Developing this habit of turning back to Him on a regular basis will help us to focus on God’s love, forgiveness, grace, and life-giving presence. It is an opportunity to be grateful and remind ourselves of what God has done for us.
Now we move on the biggest challenge of forgiveness – passing it on.
Colossians 3:12-13 says, “As God’s chosen people, holy and dearly loved, clothe yourselves with compassion, kindness, humility, gentleness and patience. Bear with each other and forgive whatever grievances you may have against one another. Forgive as the Lord forgave you.”
Paul also wrote in Romans 12, “Do not repay anyone evil for evil. Live at peace with everyone. Do not take revenge, my friends. If your enemy is hungry, feed him; if he is thirsty, give him something to drink. Do not be overcome by evil, but overcome evil with good.”
Every basic human instinct goes against this teaching, but it is still something which God expects of us, and in fact it will make all the difference in your life. Unforgiveness against another person will eat away at your own soul, and it will eventually cripple you.
If you refuse to forgive someone for something they’ve done or said to you, who suffers?
Our new birth in Christ demands that we reflect God’s mercy in the way that we deal with others, especially those people that we might not particularly get on with or who don’t deserve our forgiveness. I think we forget too easily that we don’t deserve God’s forgiveness, yet out of His love for us, He offers it anyway.
In Matthew chapter 6 Jesus teaches His disciples what we have come to know as the Lord’s Prayer.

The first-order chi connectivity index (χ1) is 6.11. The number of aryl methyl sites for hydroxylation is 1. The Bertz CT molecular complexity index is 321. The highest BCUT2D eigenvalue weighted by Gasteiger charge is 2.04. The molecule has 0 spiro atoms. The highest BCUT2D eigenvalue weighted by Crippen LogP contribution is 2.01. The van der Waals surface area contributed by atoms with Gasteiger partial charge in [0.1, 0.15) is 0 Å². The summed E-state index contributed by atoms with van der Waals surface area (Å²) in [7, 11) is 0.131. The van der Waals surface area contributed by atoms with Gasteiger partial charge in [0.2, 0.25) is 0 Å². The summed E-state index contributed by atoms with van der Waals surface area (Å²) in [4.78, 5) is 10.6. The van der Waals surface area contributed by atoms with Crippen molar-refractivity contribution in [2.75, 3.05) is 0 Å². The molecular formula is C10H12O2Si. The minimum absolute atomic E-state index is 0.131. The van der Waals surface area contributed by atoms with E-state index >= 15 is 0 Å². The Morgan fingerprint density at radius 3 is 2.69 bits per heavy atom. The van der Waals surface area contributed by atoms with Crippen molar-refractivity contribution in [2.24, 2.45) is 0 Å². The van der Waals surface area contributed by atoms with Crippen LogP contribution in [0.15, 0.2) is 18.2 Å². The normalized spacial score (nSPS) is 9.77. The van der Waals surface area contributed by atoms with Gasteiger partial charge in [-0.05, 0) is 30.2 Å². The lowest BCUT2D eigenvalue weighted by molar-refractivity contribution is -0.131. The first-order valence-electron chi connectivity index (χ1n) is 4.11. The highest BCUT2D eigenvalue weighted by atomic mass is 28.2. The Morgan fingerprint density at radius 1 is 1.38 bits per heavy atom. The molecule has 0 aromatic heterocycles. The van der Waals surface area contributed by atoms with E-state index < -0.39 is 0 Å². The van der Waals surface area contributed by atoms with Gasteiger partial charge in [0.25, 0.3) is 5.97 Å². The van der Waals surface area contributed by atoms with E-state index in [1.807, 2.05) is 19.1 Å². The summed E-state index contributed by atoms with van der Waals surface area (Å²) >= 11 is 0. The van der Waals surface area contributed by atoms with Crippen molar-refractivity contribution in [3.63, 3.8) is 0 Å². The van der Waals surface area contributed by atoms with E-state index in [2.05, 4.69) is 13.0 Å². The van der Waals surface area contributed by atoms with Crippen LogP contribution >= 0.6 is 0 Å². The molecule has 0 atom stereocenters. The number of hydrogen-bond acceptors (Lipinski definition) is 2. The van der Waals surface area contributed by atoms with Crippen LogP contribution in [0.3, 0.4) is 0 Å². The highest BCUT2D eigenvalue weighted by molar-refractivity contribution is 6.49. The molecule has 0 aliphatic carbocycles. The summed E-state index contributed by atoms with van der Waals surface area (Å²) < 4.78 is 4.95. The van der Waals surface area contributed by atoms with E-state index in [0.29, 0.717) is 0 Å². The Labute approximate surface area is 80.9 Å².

In the next two verses He says something which should cut to our hearts. “If you forgive men when they sin against you, your heavenly Father will also forgive you. But if you do not forgive men their sins, your Father will not forgive your sins.”
We don’t forgive because we feel like forgiving. Forgiving someone is often the very last thing I want to do. We forgive because we are told to.
Forgiveness is one of the greatest gifts God has given us, so how dare we say “I’m sorry, but I can’t forgive?”
Let it go. Release that person despite the deep hurt they have caused you, and your life will be changed forever.
Forgiveness of sins is something to treasure, to remind ourselves of, and forever to be grateful for. And one of the best ways we can show that we are grateful is by becoming people who forgive others. The Bible goes out of its way to remind us that God’s forgiveness of us is directly connected to our forgiveness of others.
If we are not ready to forgive those who have wronged us, we are not ready to receive the forgiveness God wants to give us.
God wants to change our hearts. He wants us to become forgiven, forgiving people because this is the path to life and life in all its fullness. Let’s allow God’s love and grace to permeate our lives so that we can become the forgiven, forgiving people He longs for us to be.
Homegroup Study Notes
Archbishop Anselm once wrote “You have not yet considered the heavy weight sin is.”
One of the biggest problems in the modern world is that by nature we refuse to accept responsibility for our sin - it is always the fault of others.
Discuss Anselm’s statement, and how the world would be changed if we were to consider the heavy weight of sin.
Read Psalm 103:8-12
How do you know that you are truly forgiven for your sins?
Discuss with your group what you think it means to experience the forgiveness of God.
Read Matthew 18:21-35
Why do you think it is so difficult for us to forgive others?
If you feel able to, share with your group how a burden of unforgiveness towards another person has affected you in the past.
Have you been able to forgive? If so, how did this happen?
If there is a person in your group who still struggles in this area, commit yourselves to pray for him or her every day this week.
Close by reading Ephesians 4:31-5:2, and by praying for each other.